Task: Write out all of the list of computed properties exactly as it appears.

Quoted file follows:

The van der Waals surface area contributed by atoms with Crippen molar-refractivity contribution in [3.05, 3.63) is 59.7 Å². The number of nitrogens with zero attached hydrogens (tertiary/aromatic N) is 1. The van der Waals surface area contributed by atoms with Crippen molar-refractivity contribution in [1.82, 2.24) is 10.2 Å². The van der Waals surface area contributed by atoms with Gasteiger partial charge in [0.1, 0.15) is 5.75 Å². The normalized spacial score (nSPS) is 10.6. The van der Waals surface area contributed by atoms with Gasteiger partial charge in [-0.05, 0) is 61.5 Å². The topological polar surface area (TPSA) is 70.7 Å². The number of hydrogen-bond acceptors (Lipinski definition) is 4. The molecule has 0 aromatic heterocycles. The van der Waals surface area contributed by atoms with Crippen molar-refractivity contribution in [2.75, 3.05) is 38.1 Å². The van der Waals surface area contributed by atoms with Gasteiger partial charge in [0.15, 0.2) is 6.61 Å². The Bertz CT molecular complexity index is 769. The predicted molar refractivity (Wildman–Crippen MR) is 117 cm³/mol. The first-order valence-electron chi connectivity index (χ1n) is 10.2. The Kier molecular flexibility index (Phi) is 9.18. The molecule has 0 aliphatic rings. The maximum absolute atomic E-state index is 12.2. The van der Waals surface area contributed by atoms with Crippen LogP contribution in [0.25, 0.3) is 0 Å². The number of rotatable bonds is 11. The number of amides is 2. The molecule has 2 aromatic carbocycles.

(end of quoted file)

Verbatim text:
The van der Waals surface area contributed by atoms with Crippen molar-refractivity contribution in [3.05, 3.63) is 59.7 Å². The number of nitrogens with zero attached hydrogens (tertiary/aromatic N) is 1. The van der Waals surface area contributed by atoms with Crippen molar-refractivity contribution in [1.82, 2.24) is 10.2 Å². The van der Waals surface area contributed by atoms with Gasteiger partial charge in [0.1, 0.15) is 5.75 Å². The normalized spacial score (nSPS) is 10.6. The van der Waals surface area contributed by atoms with Gasteiger partial charge in [-0.05, 0) is 61.5 Å². The topological polar surface area (TPSA) is 70.7 Å². The number of hydrogen-bond acceptors (Lipinski definition) is 4. The molecule has 0 aromatic heterocycles. The van der Waals surface area contributed by atoms with Crippen molar-refractivity contribution in [2.75, 3.05) is 38.1 Å². The van der Waals surface area contributed by atoms with Gasteiger partial charge in [0.15, 0.2) is 6.61 Å². The Bertz CT molecular complexity index is 769. The predicted molar refractivity (Wildman–Crippen MR) is 117 cm³/mol. The first-order valence-electron chi connectivity index (χ1n) is 10.2. The Kier molecular flexibility index (Phi) is 9.18. The molecule has 0 aliphatic rings. The maximum absolute atomic E-state index is 12.2. The van der Waals surface area contributed by atoms with Crippen LogP contribution in [0.25, 0.3) is 0 Å². The number of rotatable bonds is 11. The number of amides is 2. The molecule has 2 aromatic carbocycles.